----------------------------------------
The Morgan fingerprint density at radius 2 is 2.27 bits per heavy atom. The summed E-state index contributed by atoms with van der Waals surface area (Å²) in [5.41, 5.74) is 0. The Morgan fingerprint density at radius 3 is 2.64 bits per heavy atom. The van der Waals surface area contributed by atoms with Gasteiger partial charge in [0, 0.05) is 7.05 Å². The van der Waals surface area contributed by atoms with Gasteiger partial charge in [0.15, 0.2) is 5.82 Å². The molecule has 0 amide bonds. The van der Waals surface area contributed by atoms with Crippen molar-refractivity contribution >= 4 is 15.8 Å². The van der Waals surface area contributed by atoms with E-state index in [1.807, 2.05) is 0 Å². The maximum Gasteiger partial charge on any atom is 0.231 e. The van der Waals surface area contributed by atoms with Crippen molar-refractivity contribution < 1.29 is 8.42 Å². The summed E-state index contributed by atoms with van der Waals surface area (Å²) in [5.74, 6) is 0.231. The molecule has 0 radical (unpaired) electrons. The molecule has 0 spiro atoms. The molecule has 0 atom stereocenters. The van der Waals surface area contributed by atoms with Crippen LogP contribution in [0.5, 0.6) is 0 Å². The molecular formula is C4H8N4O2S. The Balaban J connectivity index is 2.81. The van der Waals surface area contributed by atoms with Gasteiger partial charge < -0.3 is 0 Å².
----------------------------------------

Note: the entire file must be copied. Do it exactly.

The Morgan fingerprint density at radius 2 is 2.27 bits per heavy atom. The summed E-state index contributed by atoms with van der Waals surface area (Å²) in [5.41, 5.74) is 0. The Morgan fingerprint density at radius 3 is 2.64 bits per heavy atom. The van der Waals surface area contributed by atoms with Gasteiger partial charge in [0, 0.05) is 7.05 Å². The van der Waals surface area contributed by atoms with Gasteiger partial charge in [0.15, 0.2) is 5.82 Å². The molecule has 0 amide bonds. The van der Waals surface area contributed by atoms with Crippen molar-refractivity contribution >= 4 is 15.8 Å². The van der Waals surface area contributed by atoms with E-state index in [1.807, 2.05) is 0 Å². The maximum Gasteiger partial charge on any atom is 0.231 e. The van der Waals surface area contributed by atoms with Crippen molar-refractivity contribution < 1.29 is 8.42 Å². The summed E-state index contributed by atoms with van der Waals surface area (Å²) in [5.74, 6) is 0.231. The molecule has 0 radical (unpaired) electrons. The molecule has 0 spiro atoms. The molecule has 0 atom stereocenters. The van der Waals surface area contributed by atoms with Crippen LogP contribution in [0.5, 0.6) is 0 Å². The molecular formula is C4H8N4O2S. The Balaban J connectivity index is 2.81. The van der Waals surface area contributed by atoms with Gasteiger partial charge < -0.3 is 0 Å².